On January 23, 1849, Elizabeth Blackwell, the first female doctor in the US, received her medical degree. To be admitted to medical school, the dean and faculty let the 150 male students vote, with the stipulation that one negative vote would deny her entry. Fortunately, the students thought it was a prank and they unanimously voted to allow Elizabeth to attend. Make sure you read more about this fascinating woman!

Mary

Mary

Mary Brock is a scientist who works on drugs you've hopefully never heard of. She enjoys cooking to Blue Grass music, messing with her cats, and hosting the Boston Skeptics' Book Club. She was born in the South but loves living in New England (despite the lack of chocolate chip pizza). Mary does not use Twitter and don't even try to follow her, because she is always looking over her shoulder.

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4 Comments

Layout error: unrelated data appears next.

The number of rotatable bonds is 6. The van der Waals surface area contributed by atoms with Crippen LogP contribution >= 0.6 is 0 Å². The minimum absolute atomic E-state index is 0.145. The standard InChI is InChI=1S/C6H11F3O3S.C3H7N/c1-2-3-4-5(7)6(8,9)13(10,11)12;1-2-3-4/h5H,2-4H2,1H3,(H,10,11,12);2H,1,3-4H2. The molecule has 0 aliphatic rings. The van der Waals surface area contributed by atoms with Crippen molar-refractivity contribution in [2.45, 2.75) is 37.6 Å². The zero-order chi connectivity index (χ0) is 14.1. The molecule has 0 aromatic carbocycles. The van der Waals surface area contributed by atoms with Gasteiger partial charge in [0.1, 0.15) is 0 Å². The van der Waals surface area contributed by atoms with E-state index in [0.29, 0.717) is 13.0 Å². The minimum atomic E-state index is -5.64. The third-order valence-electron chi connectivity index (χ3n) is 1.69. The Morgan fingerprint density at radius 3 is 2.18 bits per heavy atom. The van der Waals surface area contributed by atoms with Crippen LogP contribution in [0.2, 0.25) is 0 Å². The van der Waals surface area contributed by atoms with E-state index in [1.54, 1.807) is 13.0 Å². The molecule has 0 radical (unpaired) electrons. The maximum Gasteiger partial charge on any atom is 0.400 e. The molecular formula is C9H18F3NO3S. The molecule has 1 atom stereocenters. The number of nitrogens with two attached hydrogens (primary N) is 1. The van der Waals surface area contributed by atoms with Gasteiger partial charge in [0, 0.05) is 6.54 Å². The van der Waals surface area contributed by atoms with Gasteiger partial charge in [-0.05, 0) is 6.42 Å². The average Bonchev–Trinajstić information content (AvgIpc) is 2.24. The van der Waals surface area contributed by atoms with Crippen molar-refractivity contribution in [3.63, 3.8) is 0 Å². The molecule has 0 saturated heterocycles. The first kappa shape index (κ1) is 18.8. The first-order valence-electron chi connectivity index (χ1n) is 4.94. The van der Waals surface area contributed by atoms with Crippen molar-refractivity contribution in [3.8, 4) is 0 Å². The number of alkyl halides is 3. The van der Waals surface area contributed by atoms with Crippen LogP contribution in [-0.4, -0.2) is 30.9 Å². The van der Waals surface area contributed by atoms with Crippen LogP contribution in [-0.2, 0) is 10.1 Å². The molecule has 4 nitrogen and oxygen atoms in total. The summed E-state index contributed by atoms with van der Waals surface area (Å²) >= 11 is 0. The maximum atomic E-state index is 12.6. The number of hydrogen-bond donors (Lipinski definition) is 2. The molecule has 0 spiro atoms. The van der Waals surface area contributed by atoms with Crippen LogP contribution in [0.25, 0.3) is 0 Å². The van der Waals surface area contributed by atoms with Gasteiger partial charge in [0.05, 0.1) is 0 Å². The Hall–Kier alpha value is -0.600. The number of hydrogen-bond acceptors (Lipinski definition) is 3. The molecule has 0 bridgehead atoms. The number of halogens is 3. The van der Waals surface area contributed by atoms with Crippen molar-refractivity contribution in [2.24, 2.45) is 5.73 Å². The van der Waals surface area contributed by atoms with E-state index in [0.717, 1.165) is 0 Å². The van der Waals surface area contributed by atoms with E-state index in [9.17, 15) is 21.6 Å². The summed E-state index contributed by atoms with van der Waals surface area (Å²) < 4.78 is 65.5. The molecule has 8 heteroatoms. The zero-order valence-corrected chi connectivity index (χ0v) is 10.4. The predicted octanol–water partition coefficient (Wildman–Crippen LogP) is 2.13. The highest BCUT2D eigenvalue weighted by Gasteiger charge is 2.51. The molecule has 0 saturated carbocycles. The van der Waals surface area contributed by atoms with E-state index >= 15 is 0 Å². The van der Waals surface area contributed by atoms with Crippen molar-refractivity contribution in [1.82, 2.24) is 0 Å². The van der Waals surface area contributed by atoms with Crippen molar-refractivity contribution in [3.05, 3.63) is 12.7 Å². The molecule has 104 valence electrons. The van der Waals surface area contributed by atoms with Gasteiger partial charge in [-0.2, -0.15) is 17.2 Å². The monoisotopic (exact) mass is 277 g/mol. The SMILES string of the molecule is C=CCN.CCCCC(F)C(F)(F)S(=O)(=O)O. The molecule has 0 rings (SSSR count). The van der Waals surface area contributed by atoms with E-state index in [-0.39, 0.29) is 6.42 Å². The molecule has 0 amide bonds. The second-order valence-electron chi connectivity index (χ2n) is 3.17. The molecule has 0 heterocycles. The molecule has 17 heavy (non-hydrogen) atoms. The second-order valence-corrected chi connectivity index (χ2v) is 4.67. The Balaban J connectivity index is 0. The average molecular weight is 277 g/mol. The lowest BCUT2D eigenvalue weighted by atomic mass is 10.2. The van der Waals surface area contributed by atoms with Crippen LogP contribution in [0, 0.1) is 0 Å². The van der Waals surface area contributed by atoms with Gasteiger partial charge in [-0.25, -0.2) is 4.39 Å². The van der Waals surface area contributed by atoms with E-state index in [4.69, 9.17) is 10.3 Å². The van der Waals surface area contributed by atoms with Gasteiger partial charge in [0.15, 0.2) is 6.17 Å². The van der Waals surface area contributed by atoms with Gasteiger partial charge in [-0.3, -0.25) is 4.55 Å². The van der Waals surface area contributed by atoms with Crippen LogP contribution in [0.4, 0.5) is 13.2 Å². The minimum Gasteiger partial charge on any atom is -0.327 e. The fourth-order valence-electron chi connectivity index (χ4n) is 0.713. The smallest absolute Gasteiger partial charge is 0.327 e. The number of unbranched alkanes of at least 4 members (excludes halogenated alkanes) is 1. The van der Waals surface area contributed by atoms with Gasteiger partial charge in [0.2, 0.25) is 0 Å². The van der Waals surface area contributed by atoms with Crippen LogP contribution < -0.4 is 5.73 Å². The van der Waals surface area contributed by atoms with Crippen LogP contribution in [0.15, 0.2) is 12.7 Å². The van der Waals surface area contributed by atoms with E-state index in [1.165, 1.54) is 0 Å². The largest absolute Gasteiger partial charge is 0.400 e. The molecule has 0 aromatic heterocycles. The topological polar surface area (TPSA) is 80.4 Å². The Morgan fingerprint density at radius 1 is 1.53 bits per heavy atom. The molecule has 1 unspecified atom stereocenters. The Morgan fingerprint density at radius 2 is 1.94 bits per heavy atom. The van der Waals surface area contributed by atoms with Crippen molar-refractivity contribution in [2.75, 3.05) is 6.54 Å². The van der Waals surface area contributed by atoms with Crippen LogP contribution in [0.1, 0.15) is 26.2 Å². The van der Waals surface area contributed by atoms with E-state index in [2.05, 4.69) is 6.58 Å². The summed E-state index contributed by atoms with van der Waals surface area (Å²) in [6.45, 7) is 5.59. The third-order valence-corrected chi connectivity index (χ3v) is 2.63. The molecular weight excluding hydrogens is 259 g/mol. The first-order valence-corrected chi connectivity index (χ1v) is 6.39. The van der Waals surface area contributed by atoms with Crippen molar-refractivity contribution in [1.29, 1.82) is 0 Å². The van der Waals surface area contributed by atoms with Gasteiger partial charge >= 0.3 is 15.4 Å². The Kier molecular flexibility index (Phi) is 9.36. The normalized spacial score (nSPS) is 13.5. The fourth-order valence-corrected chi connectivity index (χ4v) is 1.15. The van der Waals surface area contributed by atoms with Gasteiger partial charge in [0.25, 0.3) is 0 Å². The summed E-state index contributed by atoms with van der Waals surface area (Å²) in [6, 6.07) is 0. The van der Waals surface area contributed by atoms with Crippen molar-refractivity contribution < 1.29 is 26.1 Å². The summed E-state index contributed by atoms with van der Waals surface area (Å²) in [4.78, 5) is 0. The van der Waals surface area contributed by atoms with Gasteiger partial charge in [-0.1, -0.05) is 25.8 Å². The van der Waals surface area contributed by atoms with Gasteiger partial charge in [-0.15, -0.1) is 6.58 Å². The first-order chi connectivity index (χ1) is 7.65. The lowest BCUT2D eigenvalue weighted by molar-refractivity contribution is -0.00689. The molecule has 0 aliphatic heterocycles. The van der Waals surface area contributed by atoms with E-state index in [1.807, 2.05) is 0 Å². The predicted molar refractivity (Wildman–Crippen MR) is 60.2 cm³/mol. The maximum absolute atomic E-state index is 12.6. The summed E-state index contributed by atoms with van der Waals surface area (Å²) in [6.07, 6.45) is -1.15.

1. Profile photo of Briarking
    January 23, 2013 at 10:59 am —

    I’ve wondered about that button thing for many decades. My thought was that it makes it easier for opposite sexes to undress each other.

  2. Profile photo of freemage
    January 23, 2013 at 9:37 pm —

    At the risk of threadjacking, good news, everybody! The RCC has declared that unborn fetuses should not be regarded as legal persons, after all! At least, in any situation that might cost them money.

  3. Profile photo of Mike Monikowski
    January 23, 2013 at 10:56 pm —

    When I read “fake ingredients” I was thinking unicorn carbuncles or wyvern lymph or something.

  4. Profile photo of Dan
    January 24, 2013 at 2:10 am —

    Yeesh the button article was poorly written and researched. Leaving aside the fact that no one wore powdered wigs in the Renaissance, might the author have noted that aristocratic women had servants dress them because their wardrobes were so complex it was actually not possible for them to dress themselves? Further, since aristocratic men were also dressed by servants, this makes no sense as a rationale.

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